For years, he was tortured between the Preakness and Belmont watching those TV reports, seeing Touch Gold surging past Silver Charm in 1997 and Victory Gallop bobbing Real Quiet by a nose in 1998.

“I enjoy it a little more now because before, I always viewed coming here as something that was missing in my career,” he said. “To be able to get it, it was pretty satisfying.”

Follow Nick Zaccardi on Twitter: @nzaccardi

Appeals court strikes down federal horseracing rules act

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NEW ORLEANS — Congress unconstitutionally gave too much power to a nonprofit authority it created in 2020 to develop and enforce horseracing rules, a federal appeals court in New Orleans ruled Friday.

The 5th U.S. Circuit Court of Appeals said the Horseracing Integrity and Safety Act, or HISA, is “facially unconstitutional.”

The authority created by the act was meant to bring uniform policies and enforcement to horseracing amid doping scandals and racetrack horse deaths. But the 5th Circuit – in two rulings issued Friday – ruled in favor of opponents of the act in lawsuits brought by horseracing associations and state officials in Texas, Louisiana and West Virginia.

The Federal Trade Commission has the ultimate authority to approve or reject HISA regulations, but it can’t modify them. And the authority can reject proposed modifications.

Three 5th Circuit judges agreed with opponents of the act – including the National Horsemen’s Benevolent and Protective Association and similar groups in multiple states – that the setup gave too much power to the nongovernmental authority and too little to the FTC.

“A cardinal constitutional principle is that federal power can be wielded only by the federal government. Private entities may do so only if they are subordinate to an agency,” Judge Stuart Kyle Duncan wrote for the panel that ruled in the Texas case.

The same panel, which also included judges Carolyn Dineen King and Kurt Engelhardt, cited the Texas ruling in a separate order in favor of horseracing interests and regulators challenging HISA in a different case.

The chair of the horseracing authority’s board of directors said it would ask for further court review. Friday’s ruling could be appealed to the full 5th Circuit court of the Supreme Court.

“If today’s ruling were to stand, it would not go into effect until January 10, 2023 at the earliest,” Charles Scheeler said in an email. “We are focused on continuing our critical work to protect the safety and integrity of Thoroughbred racing, including the launch of HISA’s Anti-Doping and Medication Control Program on January 1, 2023.”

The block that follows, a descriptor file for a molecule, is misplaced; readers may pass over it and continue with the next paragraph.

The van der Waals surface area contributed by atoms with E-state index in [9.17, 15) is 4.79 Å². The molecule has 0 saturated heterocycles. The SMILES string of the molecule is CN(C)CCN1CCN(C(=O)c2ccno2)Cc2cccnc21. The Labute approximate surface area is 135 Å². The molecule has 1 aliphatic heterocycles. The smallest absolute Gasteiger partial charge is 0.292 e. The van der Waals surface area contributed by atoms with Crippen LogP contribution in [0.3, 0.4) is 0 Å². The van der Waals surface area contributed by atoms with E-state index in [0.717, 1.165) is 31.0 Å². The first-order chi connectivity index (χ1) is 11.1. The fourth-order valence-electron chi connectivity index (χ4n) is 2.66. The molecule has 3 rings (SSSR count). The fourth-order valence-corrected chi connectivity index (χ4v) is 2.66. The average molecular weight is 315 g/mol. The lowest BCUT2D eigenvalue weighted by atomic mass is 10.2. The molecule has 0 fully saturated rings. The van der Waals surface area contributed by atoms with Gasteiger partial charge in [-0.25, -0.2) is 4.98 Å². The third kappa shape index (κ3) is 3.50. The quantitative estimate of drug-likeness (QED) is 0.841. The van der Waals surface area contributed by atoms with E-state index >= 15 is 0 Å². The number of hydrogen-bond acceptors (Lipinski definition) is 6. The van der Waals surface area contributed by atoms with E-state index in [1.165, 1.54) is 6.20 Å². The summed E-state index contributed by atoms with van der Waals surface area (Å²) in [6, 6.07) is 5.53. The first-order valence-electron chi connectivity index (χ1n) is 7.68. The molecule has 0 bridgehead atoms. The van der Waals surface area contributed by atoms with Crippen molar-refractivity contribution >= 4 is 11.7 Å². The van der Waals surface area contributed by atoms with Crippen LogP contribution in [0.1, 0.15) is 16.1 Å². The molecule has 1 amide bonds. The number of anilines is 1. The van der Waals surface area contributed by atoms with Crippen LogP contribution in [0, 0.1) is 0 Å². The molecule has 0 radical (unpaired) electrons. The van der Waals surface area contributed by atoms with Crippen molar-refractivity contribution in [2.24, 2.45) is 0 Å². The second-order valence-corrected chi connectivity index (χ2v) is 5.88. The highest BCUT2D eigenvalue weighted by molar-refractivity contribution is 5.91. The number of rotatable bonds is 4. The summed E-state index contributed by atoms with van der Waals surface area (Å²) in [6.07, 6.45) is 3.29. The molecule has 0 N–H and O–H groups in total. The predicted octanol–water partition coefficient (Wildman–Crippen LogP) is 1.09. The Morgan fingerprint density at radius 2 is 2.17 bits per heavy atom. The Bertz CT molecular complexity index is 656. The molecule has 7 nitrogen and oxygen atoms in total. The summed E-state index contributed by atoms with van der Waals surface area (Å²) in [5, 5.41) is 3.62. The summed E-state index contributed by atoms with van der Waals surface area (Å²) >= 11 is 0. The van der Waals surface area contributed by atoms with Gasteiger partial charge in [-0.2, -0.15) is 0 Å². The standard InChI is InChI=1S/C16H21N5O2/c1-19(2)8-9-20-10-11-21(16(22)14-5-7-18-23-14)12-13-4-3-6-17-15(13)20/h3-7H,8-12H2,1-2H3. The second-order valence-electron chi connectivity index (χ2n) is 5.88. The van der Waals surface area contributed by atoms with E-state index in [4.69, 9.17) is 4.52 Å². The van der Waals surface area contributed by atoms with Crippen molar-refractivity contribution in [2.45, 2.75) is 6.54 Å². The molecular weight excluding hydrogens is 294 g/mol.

The ruling was criticized by Marty Irby, executive director of the Animal Wellness Action organization. “Over the course of three Congresses, the most brilliant legal minds on Capitol Hill addressed the Horseracing Integrity and Safety Act’s constitutionality and ultimately decided that the Federal Trade Commission’s limited oversight was sufficient,” Irby said in an email.

Among the subjects covered by the authority’s rules and enforcement were jockey safety (including a national concussion protocol), the riding crop and how often riders can use it during a race, racetrack accreditation, and the reporting of training and veterinary records.

Animal rights groups, who supported the law, pointed to scandals in the industry involving medication and the treatment of horses.

Duncan wrote that in declaring HISA unconstitutional, “we do not question Congress’s judgment about problems in the horseracing industry. That political call falls outside our lane.”

Louisiana Attorney General Jeff Landry, hailed the ruling on Twitter, calling HISA a “federal takeover of Louisiana horse racing.”

Fractional interest in Flightline sells for $4.6 million

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LEXINGTON, Ky. — Keeneland says a 2.5% fractional interest in Breeders’ Cup Classic champion Flightline has sold for $4.6 million during a special auction before the start of its November Breeding Stock Sale.

Brookdale Farm’s Freddy Seitz signed the ticket for an undisclosed client, the track announced in a release. The sale comes a day after ownership of the 4-year-old son of Tapit retired the unbeaten colt following his record 8\-length victory in Saturday’s $6 million, Grade 1 Classic at Keeneland. Flightline likely locked up Horse of the Year honors with his fourth Grade 1 victory in six starts by a combined victory margin of 71 lengths – dominance that has drawn comparisons to legendary Triple Crown champion Secretariat.

Flightline will begin his breeding career next year at Lane’s End Farms in Versailles, Kentucky, but a stud fee has yet to be determined. West Point Thoroughbreds, part of the bay colt’s ownership, offered the fractional interest. Seitz said the buyer wanted to “make a big splash” and get more involved in the business.

“With a special horse like (Flightline) all you can do is get involved and then just hope for the best,” Seitz said in the release.

“There has never been a horse that has done what he has done for however many years, back to Secretariat. You just have to pay up and get involved, and this is kind of what he’s thinking.”